Truck Driver claims Throat Lozenges and cigarettes affected Blood Alcohol Reading
A truck driver who was terminated for recording a positive Blood Alcohol Content (BAC) reading in excess of company requirements has failed to convince the Fair Work Commission that his consumption of throat lozenges and cigarettes affected the accuracy of the reading. The driver’s further claim that his termination was unfair in comparison to other staff with several readings was also unconvincing to the Commission.
The employee had commenced work with Giacci Bros Pty Ltd (the employer) on 2 February 2015, with his role involving the carting of lithium ore from Greenbushes in the Southwest of Western Australia, to the nearby port of Bunbury.
On 17 December 2020, the employee failed to undertake a BAC test prior to the commencement of his shift, claiming that the devices were not clean. His role requires a BAC reading of zero (0.00%). Two hours into his shift, he undertook an initial test and then a subsequent test, both of which recorded positive results.
He was interviewed the following day, and due to the BAC result, combined with his previous disciplinary record, he was terminated.
The employee’s extensive disciplinary record including warnings for two previous positive BAC readings, smoking in a company car, threatening to hit a supervisor and failing to report an incident, failing to self-test prior to commencing a shift, as well as `multiple’ safety breaches.
The employee’s primary defence to his dismissal was that the BAC reading was inaccurate due to his consumption of throat lozenges, smoking cigarettes between the two tests, and the decision to terminate him being harsh in comparison to the treatment of workers previously in similar situations.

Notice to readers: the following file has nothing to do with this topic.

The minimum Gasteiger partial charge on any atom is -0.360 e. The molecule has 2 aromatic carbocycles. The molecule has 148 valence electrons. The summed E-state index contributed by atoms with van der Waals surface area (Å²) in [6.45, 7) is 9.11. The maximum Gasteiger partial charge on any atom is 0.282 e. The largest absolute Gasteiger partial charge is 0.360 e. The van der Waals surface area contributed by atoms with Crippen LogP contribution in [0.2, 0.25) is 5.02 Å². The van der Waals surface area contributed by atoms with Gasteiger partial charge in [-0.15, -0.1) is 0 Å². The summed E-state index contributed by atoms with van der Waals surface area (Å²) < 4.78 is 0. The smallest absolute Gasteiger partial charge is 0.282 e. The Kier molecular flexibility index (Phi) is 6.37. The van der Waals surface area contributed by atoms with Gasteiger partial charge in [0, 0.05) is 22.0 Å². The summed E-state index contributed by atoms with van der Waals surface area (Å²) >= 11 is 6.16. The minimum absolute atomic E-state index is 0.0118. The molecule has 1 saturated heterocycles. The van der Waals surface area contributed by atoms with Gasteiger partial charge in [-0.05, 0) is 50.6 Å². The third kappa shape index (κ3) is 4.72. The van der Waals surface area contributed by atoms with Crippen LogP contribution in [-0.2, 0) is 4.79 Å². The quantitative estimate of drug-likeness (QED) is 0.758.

Deputy President Abbey Beaumont did not accept any of these claims.
She accepted the employer’s evidence that the employee’s behaviour did not constitute a first offence. She noted that there was insufficient evidence to support the possibility that smoking cigarettes would affect the result.
Further, the Deputy President noted that the employee’s supervisor had given him the opportunity to provide details of the effects (if any) that the lozenges may have had on his reading and that he failed to do this, nor could he even produce the packet.
As she commented in her summary,
“While the conduct occurred some two years prior to the events of 17 December 2020, it shows very clearly that the Respondent had previously provided the Applicant instruction on the use of the breathalyser, and that the Applicant had been provided with a ‘second chance’ having not been dismissed for the two positive BAC tests on that occasion.
The truck driver’s application was dismissed.
For questions about the safety breaches, drug and alcohol testing, or other employment questions, please contact Dean Cameron at Workforce Advisory Lawyers – We Know Employment Law on 1300 WAL LAW, 0417 622 178 or via email to email@example.com
Disclaimer: This information is provided as general advice on workplace relations and employment law. It does not constitute legal advice, and it is always advisable to seek further information regarding specific workplace issues. Liability limited by a scheme approved under professional standards legislation.